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Cited By (17)

* Cited by examiner, † Cited by third party
Publication number Priority date Publication date Assignee Title
US3809838A (en) * 1971-11-01 1974-05-07 Bunker Ramo Modular push button switch assembly mounted on printed circuit board
US4000386A (en) * 1974-03-07 1976-12-28 Leesona Corporation Fluid operated electrical relays and systems
US6068033A (en) * 1998-05-14 2000-05-30 Broussard; James D. Timber harvester
EP1221517A2 (en) * 2001-01-03 2002-07-10 Emerson Electric Co. Door unlatch switch assembly
US7083434B1 (en) * 2005-03-10 2006-08-01 Trw Automotive Us Llc Electrical apparatus with compliant pins
US20110152024A1 (en) * 2009-12-21 2011-06-23 Whirlpool Corporation Mechanical Power Service Communicating Device and System
US20110153871A1 (en) * 2009-12-21 2011-06-23 Whirlpool Corporation Substance Communicating Device with Activatable Connector and Cycle Structure
US20110146329A1 (en) * 2009-12-21 2011-06-23 Whirlpool Corporation Proximity Sensor Enabled Substance Communication Coupling System
US20110147161A1 (en) * 2009-12-21 2011-06-23 Whirlpool Corporation Mechanically Energized Mechanical Power Coupling System
US20110148649A1 (en) * 2009-12-21 2011-06-23 Whirlpool Corporation Proximity Sensor Enabled Electromagnetic Service Connector System
US20110153739A1 (en) * 2009-12-21 2011-06-23 Whirlpool Corporation Proximity Sensor Enabled eService Connector System
US20110146330A1 (en) * 2009-12-21 2011-06-23 Whirlpool Corporation Mechanically Energized Substance Communication Coupling System
US20110153821A1 (en) * 2009-12-21 2011-06-23 Whirlpool Corporation Mechanical Proximity Sensor Enabled eService Connector System
US20110148650A1 (en) * 2009-12-21 2011-06-23 Whirlpool Corporation Mechanical Proximity Sensor Enabled Electromagnetic Service Connector System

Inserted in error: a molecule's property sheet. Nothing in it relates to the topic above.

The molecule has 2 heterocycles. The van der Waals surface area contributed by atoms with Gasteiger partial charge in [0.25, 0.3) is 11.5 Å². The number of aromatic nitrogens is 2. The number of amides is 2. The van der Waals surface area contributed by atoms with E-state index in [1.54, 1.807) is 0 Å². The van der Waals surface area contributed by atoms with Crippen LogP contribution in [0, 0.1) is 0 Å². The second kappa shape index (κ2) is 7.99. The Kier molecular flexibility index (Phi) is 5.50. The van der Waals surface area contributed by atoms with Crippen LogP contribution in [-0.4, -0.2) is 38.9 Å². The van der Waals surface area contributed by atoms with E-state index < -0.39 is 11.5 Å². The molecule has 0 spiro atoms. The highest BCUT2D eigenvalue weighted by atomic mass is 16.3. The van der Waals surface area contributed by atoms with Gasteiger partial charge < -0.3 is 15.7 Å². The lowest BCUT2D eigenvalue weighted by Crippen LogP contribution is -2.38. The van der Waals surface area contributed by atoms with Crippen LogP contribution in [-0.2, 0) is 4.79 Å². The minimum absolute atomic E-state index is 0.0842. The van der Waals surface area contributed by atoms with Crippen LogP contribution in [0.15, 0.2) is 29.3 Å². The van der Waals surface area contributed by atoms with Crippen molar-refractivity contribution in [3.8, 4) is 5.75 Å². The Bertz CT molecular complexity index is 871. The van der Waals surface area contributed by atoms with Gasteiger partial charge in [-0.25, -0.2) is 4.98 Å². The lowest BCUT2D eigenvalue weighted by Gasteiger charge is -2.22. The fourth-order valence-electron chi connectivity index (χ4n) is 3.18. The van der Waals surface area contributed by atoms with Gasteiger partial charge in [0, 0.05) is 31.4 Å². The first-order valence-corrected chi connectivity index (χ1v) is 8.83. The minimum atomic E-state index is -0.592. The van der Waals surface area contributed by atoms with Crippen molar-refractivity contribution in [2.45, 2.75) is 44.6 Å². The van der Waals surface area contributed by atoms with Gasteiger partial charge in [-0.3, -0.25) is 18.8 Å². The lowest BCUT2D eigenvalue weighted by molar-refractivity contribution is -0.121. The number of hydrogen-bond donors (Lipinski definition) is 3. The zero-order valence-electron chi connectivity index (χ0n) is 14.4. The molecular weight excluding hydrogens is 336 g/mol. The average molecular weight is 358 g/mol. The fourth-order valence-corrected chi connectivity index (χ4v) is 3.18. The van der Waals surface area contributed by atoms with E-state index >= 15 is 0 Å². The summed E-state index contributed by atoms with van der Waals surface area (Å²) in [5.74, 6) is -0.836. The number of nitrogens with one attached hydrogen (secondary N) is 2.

US20110147160A1 (en) * 2009-12-21 2011-06-23 Whirlpool Corporation Proximity Sensor Enabled Mechanical Power Coupling System
US20110147417A1 (en) * 2009-12-21 2011-06-23 Whirlpool Corporation Substance Communicating Device for Coupling to a Host
US20150083564A1 (en) * 2013-09-23 2015-03-26 Industrias Lorenzo, S.A. Arrangement of pushbutton switches with a programmable display

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US2796499A (en) * 1956-03-19 1957-06-18 Chicago Telephone Supply Corp Electric switch with terminal assembly especially adapted for connection to printed circuits
US3476900A (en) * 1966-12-09 1969-11-04 Lucas Industries Ltd Switch assemblies for use with printed circuits
DE1928781A1 (en) * 1969-06-06 1970-12-17 Rudolf Schadow Especially designed as a key switch circuit element with solder terminals

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* Cited by examiner, † Cited by third party
Publication number Priority date Publication date Assignee Title
US2796499A (en) * 1956-03-19 1957-06-18 Chicago Telephone Supply Corp Electric switch with terminal assembly especially adapted for connection to printed circuits
US3476900A (en) * 1966-12-09 1969-11-04 Lucas Industries Ltd Switch assemblies for use with printed circuits
DE1928781A1 (en) * 1969-06-06 1970-12-17 Rudolf Schadow Especially designed as a key switch circuit element with solder terminals

Cited By (27)

* Cited by examiner, † Cited by third party
Publication number Priority date Publication date Assignee Title
US3809838A (en) * 1971-11-01 1974-05-07 Bunker Ramo Modular push button switch assembly mounted on printed circuit board
US4000386A (en) * 1974-03-07 1976-12-28 Leesona Corporation Fluid operated electrical relays and systems
US6068033A (en) * 1998-05-14 2000-05-30 Broussard; James D. Timber harvester
EP1221517A2 (en) * 2001-01-03 2002-07-10 Emerson Electric Co. Door unlatch switch assembly
EP1221517A3 (en) * 2001-01-03 2003-11-12 Emerson Electric Co. Door unlatch switch assembly
US7083434B1 (en) * 2005-03-10 2006-08-01 Trw Automotive Us Llc Electrical apparatus with compliant pins
US20110153821A1 (en) * 2009-12-21 2011-06-23 Whirlpool Corporation Mechanical Proximity Sensor Enabled eService Connector System
US20110153871A1 (en) * 2009-12-21 2011-06-23 Whirlpool Corporation Substance Communicating Device with Activatable Connector and Cycle Structure
US20110146329A1 (en) * 2009-12-21 2011-06-23 Whirlpool Corporation Proximity Sensor Enabled Substance Communication Coupling System
US20110147161A1 (en) * 2009-12-21 2011-06-23 Whirlpool Corporation Mechanically Energized Mechanical Power Coupling System